(C) the date on which the constitutional right asserted was initially recognized by the Supreme Court, if the right has been newly recognized by the Supreme Court and made retroactively applicable to cases on collateral review; or

(D) the date on which the factual predicate of the claim or claims presented could have been discovered through the exercise of due diligence.

(2) The time during which a properly filed application for State post-conviction or other collateral review with respect to the pertinent judgment or claim is pending shall not be counted toward any period of limitation under this subsection.

In most cases, the limitation period begins running on the date that the petitioner's direct review became final. Here, on September 12, 2007, the California Supreme Court denied review. (Lodged Doc. No. 2.) Thus, direct review became final on December 11, 2007, when the time to file a petition for certiorari in the Supreme expired. See Patterson v. Stewart, 251 F.3d 1243, 1246 (9th Cir. 2001). The statute of limitations period commenced the following day on December 12, 2007, and was set to expire one-year later on December 11, 2008. Id. at 1245 (holding that Rule 6(a) of the Federal Rules of Civil Procedure governs the calculation of statutory tolling applicable to the one year limitations period.)

B. Tolling of the Limitation Period Pursuant to 28 U.S.C. § 2244(d)(2)

Title 28 U.S.C. § 2244(d)(2) states that the "time during which a properly filed application for State post-conviction or other collateral review with respect to the pertinent judgment or claim is pending shall not be counted toward" the one year limitation period. 28 U.S.C. § 2244(d)(2). In Carey v. Saffold, the Supreme Court held the statute of limitations is tolled where a petitioner is properly pursuing post-conviction relief, and the period is tolled during the intervals between one state court's disposition of a habeas petition and the filing of a habeas petition at the next level of the state court system. 536 U.S. 214, 215 (2002); see also Nino v. Galaza, 183 F.3d 1003, 1006 (9th Cir. 1999), cert. denied, 120 S.Ct. 1846 (2000). Nevertheless, state petitions will only toll the one-year statute of limitations under § 2244(d)(2) if the state court explicitly states that the post-conviction petition was timely or was filed within a reasonable time under state law. Pace v. DiGuglielmo, 544 U.S. 408 (2005); Evans v. Chavis, 546 U.S. 189 (2006). Claims denied as untimely or determined by the federal courts to have been untimely in state court will not satisfy the requirements for statutory tolling. Id.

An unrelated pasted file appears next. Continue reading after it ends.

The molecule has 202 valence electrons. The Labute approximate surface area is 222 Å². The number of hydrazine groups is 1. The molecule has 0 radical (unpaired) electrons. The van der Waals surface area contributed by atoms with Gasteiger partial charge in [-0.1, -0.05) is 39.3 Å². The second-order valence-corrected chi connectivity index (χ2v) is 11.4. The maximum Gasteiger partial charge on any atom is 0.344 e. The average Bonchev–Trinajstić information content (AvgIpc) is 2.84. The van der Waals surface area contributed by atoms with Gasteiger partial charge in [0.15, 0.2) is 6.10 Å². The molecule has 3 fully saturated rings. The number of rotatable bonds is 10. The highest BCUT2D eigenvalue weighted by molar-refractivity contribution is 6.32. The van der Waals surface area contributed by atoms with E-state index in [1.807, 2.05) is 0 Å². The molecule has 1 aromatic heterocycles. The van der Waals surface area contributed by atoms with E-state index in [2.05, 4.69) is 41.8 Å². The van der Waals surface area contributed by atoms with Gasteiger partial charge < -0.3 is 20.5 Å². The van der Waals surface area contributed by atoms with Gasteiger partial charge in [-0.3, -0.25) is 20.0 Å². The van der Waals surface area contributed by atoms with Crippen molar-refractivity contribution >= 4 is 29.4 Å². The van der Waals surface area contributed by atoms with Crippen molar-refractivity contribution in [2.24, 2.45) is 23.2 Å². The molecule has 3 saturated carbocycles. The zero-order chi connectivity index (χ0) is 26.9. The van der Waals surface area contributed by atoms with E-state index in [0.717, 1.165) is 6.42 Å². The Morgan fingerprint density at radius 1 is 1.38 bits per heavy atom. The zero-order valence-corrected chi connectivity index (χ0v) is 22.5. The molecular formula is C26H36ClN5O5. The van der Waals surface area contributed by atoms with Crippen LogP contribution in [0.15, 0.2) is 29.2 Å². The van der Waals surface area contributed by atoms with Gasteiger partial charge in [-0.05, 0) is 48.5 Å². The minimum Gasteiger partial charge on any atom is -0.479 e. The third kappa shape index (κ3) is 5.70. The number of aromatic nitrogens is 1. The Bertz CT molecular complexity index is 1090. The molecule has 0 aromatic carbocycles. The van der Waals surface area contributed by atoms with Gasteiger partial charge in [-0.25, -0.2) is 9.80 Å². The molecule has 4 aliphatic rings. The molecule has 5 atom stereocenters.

At the time Petitioner filed the first state post-conviction petition on May 5, 2008-145 days of the limitations period had expired. See Nino v. Galaza, 183 F.3d 1003, 1006-1007 (9th Cir. 1999). Respondent does not argue that Petitioner is not entitled to tolling during the pendency of the first petition filed in the superior court to the denial by the California Supreme Court on December 10, 2008. Carey v. Saffold, 536 U.S. at 215.